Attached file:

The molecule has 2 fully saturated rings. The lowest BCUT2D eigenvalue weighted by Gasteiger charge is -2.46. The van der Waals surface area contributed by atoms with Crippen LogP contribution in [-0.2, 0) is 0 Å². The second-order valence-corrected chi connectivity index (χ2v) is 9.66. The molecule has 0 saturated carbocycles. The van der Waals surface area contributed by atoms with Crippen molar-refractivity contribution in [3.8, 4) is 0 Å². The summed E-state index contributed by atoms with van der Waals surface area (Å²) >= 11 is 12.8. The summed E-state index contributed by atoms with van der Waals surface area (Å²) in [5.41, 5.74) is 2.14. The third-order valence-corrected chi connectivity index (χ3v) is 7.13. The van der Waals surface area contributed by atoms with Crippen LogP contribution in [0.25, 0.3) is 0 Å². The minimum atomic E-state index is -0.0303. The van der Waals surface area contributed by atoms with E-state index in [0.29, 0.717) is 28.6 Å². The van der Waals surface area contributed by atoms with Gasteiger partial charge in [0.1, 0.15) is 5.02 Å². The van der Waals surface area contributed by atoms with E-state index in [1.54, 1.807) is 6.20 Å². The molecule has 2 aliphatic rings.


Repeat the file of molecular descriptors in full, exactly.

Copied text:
The molecule has 2 fully saturated rings. The lowest BCUT2D eigenvalue weighted by Gasteiger charge is -2.46. The van der Waals surface area contributed by atoms with Crippen LogP contribution in [-0.2, 0) is 0 Å². The second-order valence-corrected chi connectivity index (χ2v) is 9.66. The molecule has 0 saturated carbocycles. The van der Waals surface area contributed by atoms with Crippen molar-refractivity contribution in [3.8, 4) is 0 Å². The summed E-state index contributed by atoms with van der Waals surface area (Å²) >= 11 is 12.8. The summed E-state index contributed by atoms with van der Waals surface area (Å²) in [5.41, 5.74) is 2.14. The third-order valence-corrected chi connectivity index (χ3v) is 7.13. The van der Waals surface area contributed by atoms with Crippen LogP contribution in [0.25, 0.3) is 0 Å². The minimum atomic E-state index is -0.0303. The van der Waals surface area contributed by atoms with E-state index in [0.29, 0.717) is 28.6 Å². The van der Waals surface area contributed by atoms with Gasteiger partial charge in [0.1, 0.15) is 5.02 Å². The van der Waals surface area contributed by atoms with E-state index in [1.54, 1.807) is 6.20 Å². The molecule has 2 aliphatic rings.